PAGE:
The IWC banned the hunting of the blue whale in 1966 but left loopholes in the name of science.   The BWU was used until 1972. 

In 1967, 67,000 whales were killed, more than twice the number killed in 1933 when there were no restrictions. 

Throughout the 20th century, whaling nations ignored and cheated the ban, particularly Norway, Iceland, Japan, Russia and Korea. 

Quotas on catch for scientific research are established by IWC representatives of each country.  Japan and Norway consistently raise quotas, cheat quotas and add whale species to their research. 

In 1992 Iceland quit the IWC and Norway established its own commission to undermine the IWC’s authority. 

In 1994 Norway resumed the commercial hunt of whales.  In 1995 its computer program for determining the numbers of whale populations was found to be skewed.  In 1996 Norwegian traders were found with 6.1 tons of illegal whale meat. 

Japan spends much of its IWC years contributing large amounts of financial aid to developing Caribbean countries who switch from pro-conservation policies to pro-whaling. Japan lobbies for increased quotas and secret ballots at the IWC.  Illegal whale meat is found on Japanese fishing boats disguised as frozen prawns and DNA testing finds illegal whale meat in Japanese markets.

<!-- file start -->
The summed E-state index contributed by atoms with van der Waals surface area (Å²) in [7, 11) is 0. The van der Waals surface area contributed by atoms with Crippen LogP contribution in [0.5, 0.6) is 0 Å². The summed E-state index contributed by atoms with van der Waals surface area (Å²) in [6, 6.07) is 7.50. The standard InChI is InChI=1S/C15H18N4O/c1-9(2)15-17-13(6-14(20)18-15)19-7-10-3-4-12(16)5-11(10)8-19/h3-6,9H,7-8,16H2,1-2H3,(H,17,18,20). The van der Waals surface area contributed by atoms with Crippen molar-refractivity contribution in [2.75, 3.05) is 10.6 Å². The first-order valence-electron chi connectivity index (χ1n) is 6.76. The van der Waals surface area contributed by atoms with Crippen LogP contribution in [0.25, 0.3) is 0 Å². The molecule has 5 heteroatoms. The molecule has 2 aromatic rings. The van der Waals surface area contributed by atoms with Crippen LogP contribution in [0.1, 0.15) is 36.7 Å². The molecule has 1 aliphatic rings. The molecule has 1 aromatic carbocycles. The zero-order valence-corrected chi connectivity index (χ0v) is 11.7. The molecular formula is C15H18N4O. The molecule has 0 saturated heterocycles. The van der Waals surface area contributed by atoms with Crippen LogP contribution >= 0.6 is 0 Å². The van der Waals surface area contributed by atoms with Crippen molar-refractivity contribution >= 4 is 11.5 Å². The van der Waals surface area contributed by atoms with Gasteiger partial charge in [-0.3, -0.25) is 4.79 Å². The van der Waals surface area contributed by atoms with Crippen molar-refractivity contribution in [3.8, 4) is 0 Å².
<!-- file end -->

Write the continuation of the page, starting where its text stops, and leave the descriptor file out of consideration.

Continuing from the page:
In 1986 another moratorium is established by the IWC.  Korea stops whaling after a year.  Iceland continues until 1990.  Japan, Russia and Norway ignore the ban. 

The Marine Mammal Protection Act of 1946 prohibits the take of marine mammals in US waters and by US citizens.  It also prohibits the importation of marine mammals and their byproducts.  This may be why the largest concentration of blue whales (2000) can be seen along the west coast of the US.